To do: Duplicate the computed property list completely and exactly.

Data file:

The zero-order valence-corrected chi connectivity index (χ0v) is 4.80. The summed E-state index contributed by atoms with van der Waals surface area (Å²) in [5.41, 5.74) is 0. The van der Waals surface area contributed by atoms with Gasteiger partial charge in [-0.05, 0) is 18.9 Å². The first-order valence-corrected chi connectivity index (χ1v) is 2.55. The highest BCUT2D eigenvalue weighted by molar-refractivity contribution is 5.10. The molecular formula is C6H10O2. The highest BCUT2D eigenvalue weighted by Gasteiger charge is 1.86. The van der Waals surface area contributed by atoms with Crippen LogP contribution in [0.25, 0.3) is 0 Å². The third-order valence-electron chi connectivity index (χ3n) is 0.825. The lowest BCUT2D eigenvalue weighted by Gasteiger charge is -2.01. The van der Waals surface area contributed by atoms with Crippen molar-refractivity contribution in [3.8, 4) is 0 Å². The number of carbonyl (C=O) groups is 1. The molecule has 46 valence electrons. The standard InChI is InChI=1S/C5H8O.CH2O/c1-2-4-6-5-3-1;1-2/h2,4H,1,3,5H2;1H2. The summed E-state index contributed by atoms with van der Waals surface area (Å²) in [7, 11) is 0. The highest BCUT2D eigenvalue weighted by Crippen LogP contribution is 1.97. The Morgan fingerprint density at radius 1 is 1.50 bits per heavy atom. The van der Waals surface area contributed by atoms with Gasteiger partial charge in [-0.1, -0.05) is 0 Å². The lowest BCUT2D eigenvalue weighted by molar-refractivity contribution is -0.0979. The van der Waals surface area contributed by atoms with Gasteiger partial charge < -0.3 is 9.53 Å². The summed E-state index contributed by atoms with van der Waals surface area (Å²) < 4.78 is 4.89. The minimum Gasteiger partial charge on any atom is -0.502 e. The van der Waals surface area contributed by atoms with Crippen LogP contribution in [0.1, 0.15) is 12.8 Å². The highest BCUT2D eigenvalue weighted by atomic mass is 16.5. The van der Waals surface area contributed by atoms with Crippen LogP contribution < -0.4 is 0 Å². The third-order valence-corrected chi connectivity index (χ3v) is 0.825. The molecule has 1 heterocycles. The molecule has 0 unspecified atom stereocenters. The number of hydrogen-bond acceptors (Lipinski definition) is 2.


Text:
The zero-order valence-corrected chi connectivity index (χ0v) is 4.80. The summed E-state index contributed by atoms with van der Waals surface area (Å²) in [5.41, 5.74) is 0. The van der Waals surface area contributed by atoms with Gasteiger partial charge in [-0.05, 0) is 18.9 Å². The first-order valence-corrected chi connectivity index (χ1v) is 2.55. The highest BCUT2D eigenvalue weighted by molar-refractivity contribution is 5.10. The molecular formula is C6H10O2. The highest BCUT2D eigenvalue weighted by Gasteiger charge is 1.86. The van der Waals surface area contributed by atoms with Crippen LogP contribution in [0.25, 0.3) is 0 Å². The third-order valence-electron chi connectivity index (χ3n) is 0.825. The lowest BCUT2D eigenvalue weighted by Gasteiger charge is -2.01. The van der Waals surface area contributed by atoms with Crippen molar-refractivity contribution in [3.8, 4) is 0 Å². The number of carbonyl (C=O) groups is 1. The molecule has 46 valence electrons. The standard InChI is InChI=1S/C5H8O.CH2O/c1-2-4-6-5-3-1;1-2/h2,4H,1,3,5H2;1H2. The summed E-state index contributed by atoms with van der Waals surface area (Å²) in [7, 11) is 0. The highest BCUT2D eigenvalue weighted by Crippen LogP contribution is 1.97. The Morgan fingerprint density at radius 1 is 1.50 bits per heavy atom. The van der Waals surface area contributed by atoms with Gasteiger partial charge in [-0.1, -0.05) is 0 Å². The lowest BCUT2D eigenvalue weighted by molar-refractivity contribution is -0.0979. The van der Waals surface area contributed by atoms with Gasteiger partial charge < -0.3 is 9.53 Å². The summed E-state index contributed by atoms with van der Waals surface area (Å²) < 4.78 is 4.89. The minimum Gasteiger partial charge on any atom is -0.502 e. The van der Waals surface area contributed by atoms with Crippen LogP contribution in [0.1, 0.15) is 12.8 Å². The highest BCUT2D eigenvalue weighted by atomic mass is 16.5. The van der Waals surface area contributed by atoms with Crippen LogP contribution < -0.4 is 0 Å². The third-order valence-corrected chi connectivity index (χ3v) is 0.825. The molecule has 1 heterocycles. The molecule has 0 unspecified atom stereocenters. The number of hydrogen-bond acceptors (Lipinski definition) is 2.